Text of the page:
How the GIZ is learning from experience
This GIZ office building in Bonn was inaugurated in 2019.
The report is based on the evaluation of 215 projects. It offers interesting insights into both the successes and the limits of GIZ efforts. The topic of the focus section is governance. In GIZ jargon, this term covers the performance of institutions as well as the promotion of peace and the prevention of disasters. Governance related activities are considered on average to have been “successful overall”. Advice on technical and organisational issues as well as capacity development are said to have proven particularly effective. On the other hand, the report points out that the GIZ cannot influence a country’s macro politics much and only has very little bearing on issues such as democracy, the rule of law or the transparency of state agencies.
For example, in GIZ supported reform efforts made by Zambia’s government regarding public finance, the evaluators found that, as a consequence, the national revenue service is now performing better and tax audits have improved. However, stabilising public debt proved impossible in view of the deteriorating world-market price of copper, Zambia’s main export commodity. Moreover, public-finance management still is not transparent. The report recommends stronger involvement of both civil society and the national auditors anticorruption office in the future.
On behalf of Germany’s Federal Government, the GIZ is taking part in the rule-of-law dialogue with China. In the years 2015 to 2018, it provided advice to Chinese legislators and ran capacity-building measures in the courts of law. The evaluators note that the quality of legislation has improved, for instance in regard to labour relations and competitive markets, but that a positive impact on court judgments is not discernible. Shortcomings, they argue, reflect the political context.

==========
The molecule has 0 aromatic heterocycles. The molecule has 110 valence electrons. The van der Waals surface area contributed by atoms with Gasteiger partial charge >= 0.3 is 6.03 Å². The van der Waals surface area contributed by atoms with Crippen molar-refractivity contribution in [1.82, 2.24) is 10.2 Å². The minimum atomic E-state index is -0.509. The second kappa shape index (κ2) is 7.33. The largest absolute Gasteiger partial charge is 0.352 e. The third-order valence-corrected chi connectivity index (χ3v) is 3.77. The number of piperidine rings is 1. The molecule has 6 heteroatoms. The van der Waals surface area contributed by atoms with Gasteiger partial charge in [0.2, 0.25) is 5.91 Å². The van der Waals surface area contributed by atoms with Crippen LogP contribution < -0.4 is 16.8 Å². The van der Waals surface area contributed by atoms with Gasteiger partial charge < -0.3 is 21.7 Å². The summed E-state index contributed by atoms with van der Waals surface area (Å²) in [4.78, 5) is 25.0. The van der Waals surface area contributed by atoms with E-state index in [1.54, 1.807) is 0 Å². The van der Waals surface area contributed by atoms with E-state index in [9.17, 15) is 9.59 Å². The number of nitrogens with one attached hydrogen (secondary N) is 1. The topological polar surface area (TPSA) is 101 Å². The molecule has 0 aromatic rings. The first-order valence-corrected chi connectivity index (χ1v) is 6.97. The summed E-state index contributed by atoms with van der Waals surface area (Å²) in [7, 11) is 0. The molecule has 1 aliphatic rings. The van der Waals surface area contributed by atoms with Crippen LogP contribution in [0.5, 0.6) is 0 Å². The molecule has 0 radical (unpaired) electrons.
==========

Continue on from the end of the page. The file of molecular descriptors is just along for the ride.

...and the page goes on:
Experiences of this kind reinforce the old insight that national ownership is needed for lasting change. Bilateral agencies like GIZ can help to lay foundations and support positive trends, but they obviously do not control a partner country’s development. To improve impact, the evaluation report proposes taking multi-level approaches, paying attention to potential synergies and designing projects in ways that facilitate upscaling.
Such ambitions make sense, but they are not easy to live up to – and especially not when an agency has to respond flexibly to erupting crises. According to the evaluation report, that is increasingly the case. Fragile statehood is considered a huge challenge, and the refugee crises put the GIZ under particular stress. The evaluators praise GIZ staff for responding to complex challenges with flexibility in restrictive circumstances.
The GIZ is continuously updating its evaluation system. According to Hoven, the board member, attention is now paid to whether – and to what extent – a project serves the achievement of the sustainable development goals. “Coherence“ has thus become the sixth overarching evaluation criterion. The other five are “relevance”, “effectiveness”, “efficiency”, “policy goals” and “sustainability”. Hoven adds that the GIZ head office is increasingly in charge of evaluation, whereas programme managers tended to assign studies in the past. As Hoven emphasises, any expert who was involved in planning or implementing a project does not get a role in evaluating that project.
Martin Jäger, the state secretary at Germany’s Federal Ministry for Economic Cooperation and Development (BMZ) says he is not aware of any other government department evaluating its impacts as diligently as development agencies do. From 2015 to 2020, the BMZ budget doubled to about € 12 billion.
GIZ, 2021: Evaluation report 2020: Using knowledge. (9 MB)
https://www.giz.de/de/downloads/giz2021_en_GIZ-Evaluation report 2020_USING KNOWLEDGE_.pdf